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Monday, June 17th, 2024
the Week of Proper 6 / Ordinary 11
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Bible Commentaries
2 Chronicles 19

Expositor's Dictionary of TextsExpositor's Dictionary

Verses 1-11

Our Friendships

2 Chronicles 19:2

This is a most important and searching question, asked of a good man, a shining example among the rulers of his time of purity, truth, and goodness of character. An earnest reformer, faithful to Jehovah from the beginning to the end of his reign, was Jehoshaphat.

It is the more distressing, therefore, to discover his defects. There are few things in life more distressing than the faults of good men. Faults which are the more conspicuous and glaring because they are entirely contrary to the general trend of the life.

Jehoshaphat was the anointed of the Lord. He owed all the strength and peace and prosperity of his kingdom to Jehovah, and Ahab had set himself against Jehovah and against His prophets. Surely the position which Jehoshaphat should have assumed was to insist firmly that before he could become an ally of Ahab, that man must repent of his wickedness and reverse the whole policy of his government.

I. It may seem a harsh ruling to give, that godly persons and those who have avowedly confessed themselves believers in Jesus, and followers of Him should never enter into intimate relations of friendship with careless, indifferent, unbelieving, and ungodly people; it may seem like bigotry to insist upon it, it may seem uncharitable, it may seem that if only persons are amiable, kindly, and moral, the question of religious conviction and belief should not come up. But if we are earnest followers of Christ, and not merely nominal Christians, it is bound to come up. For to an earnest and wholehearted disciple religion is the first thing. It is not merely a matter of custom and opinion, it touches the deepest springs of life, it enters into every department of life.

There are circumstances in life where there is no choice, where men are compelled to be in close touch with those who care for none of these things. Where, like Charles Lamb in the South Sea Office, the lament may be, 'Nobody reads the New Testament here'. Young men and young women with noblest enthusiasm may find themselves set down in lodgings or in a house of business where all around them are irreligious. Life is awfully lonely, there is a deep hunger for friendship, but unless a friendship of the right sort can be found, you had far better keep to yourself.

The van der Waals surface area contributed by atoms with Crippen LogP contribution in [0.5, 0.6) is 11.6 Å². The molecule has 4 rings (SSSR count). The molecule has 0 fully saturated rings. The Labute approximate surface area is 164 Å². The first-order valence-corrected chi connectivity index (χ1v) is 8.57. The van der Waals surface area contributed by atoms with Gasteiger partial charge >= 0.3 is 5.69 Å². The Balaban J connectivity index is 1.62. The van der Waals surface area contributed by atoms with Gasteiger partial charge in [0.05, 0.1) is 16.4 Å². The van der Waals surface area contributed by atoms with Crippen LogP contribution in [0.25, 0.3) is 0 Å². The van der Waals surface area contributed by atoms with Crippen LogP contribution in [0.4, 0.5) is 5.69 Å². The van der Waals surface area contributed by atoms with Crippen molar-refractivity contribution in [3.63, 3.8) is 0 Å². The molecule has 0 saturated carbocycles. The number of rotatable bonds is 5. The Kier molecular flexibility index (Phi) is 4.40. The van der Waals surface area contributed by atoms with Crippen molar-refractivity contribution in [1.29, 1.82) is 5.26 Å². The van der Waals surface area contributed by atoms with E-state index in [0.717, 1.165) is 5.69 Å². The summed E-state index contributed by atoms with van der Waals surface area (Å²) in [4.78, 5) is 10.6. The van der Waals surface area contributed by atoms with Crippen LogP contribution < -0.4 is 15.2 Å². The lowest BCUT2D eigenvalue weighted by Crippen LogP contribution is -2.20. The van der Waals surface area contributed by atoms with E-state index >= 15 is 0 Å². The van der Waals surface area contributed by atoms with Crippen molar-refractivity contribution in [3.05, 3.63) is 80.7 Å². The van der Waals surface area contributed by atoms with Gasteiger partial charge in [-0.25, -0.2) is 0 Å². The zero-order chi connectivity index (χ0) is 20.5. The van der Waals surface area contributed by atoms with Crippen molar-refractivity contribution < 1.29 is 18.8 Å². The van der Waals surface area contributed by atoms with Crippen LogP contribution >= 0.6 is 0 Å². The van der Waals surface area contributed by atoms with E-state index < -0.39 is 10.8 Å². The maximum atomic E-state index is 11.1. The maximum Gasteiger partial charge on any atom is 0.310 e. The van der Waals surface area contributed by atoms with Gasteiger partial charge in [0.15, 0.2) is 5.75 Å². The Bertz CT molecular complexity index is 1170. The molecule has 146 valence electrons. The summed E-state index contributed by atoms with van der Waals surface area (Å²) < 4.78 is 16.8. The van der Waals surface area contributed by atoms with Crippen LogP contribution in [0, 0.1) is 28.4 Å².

II. We may learn some searching lessons from the consequences of the alliance which Jehoshaphat formed with Ahab and Ahab's son.

1. In the battle into which Jehoshaphat went, he barely escaped with his life. He was mistaken for Ahab, and he the better man will often be confounded with the worse, where he has made a friendship with him only escaped as by a miracle.

2. Further, the friendship of these two men issued in the marriage of the son of Jehoshaphat with the daughter of Ahab and Jezebel, and the cursing of both kingdoms with their pernicious influence, and the undoing of all the work of reform which Jehoshaphat had done.

We must have contact with unbelieving and irreligious men, but it need not, it must not, be the contact of close friendship and companionship. Our relation to our dear Lord, whose sacrifice they slight, Whom they refuse to follow, forbids it. If there is to be an alliance, it can never be at the sacrifice of principle; it must be by the embracing of principle. They must come over to our side, or rather to His 'whose we are, and Whom we serve'; whose claims they do not yield to, but to Whom we dare not be disloyal.

C. Brown, Light and Life, p. 181.

References. XIX. 2. A. Phelps, The Old Testament a Living Book for All Ages, p. 55. XIX. 11. Reuen Thomas, Christian World Pulpit, vol. 1. 1896, p. 188. J. Stalker, Christian World Pulpit, vol. lxi. 1902, p. 150. XX. Spurgeon, Sermons, vol. li. No. 2923. XX. 1. R. B. Brindley, Christian World Pulpit, vol. lv. 1899, p. 106. XX. 4. Spurgeon, Sermons, vol. li. No. 2923. XX. 12. A. Maclaren, Expositions of Holy Scripture 2 Kings, Chronicles, etc., p. 170. XX. 15. C. Drayton Thomas, Christian World Pulpit, vol. lx. 1901, p. 7. XX. 15, 17. A. Phelps, The Old Testament a Living Book for All Ages, p. 21. XX. 20. A. Maclaren, Expositions of Holy Scripture 2 Kings, Chronicles, etc., p. 176. XX. 21. J. M. Neale, Sermons Preached in Sackville College Chapel, vol. iv. p. 228.

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Bibliographical Information
Nicoll, William Robertson, M.A., L.L.D. "Commentary on 2 Chronicles 19". Expositor's Dictionary of Text. https://www.studylight.org/commentaries/eng/edt/2-chronicles-19.html. 1910.
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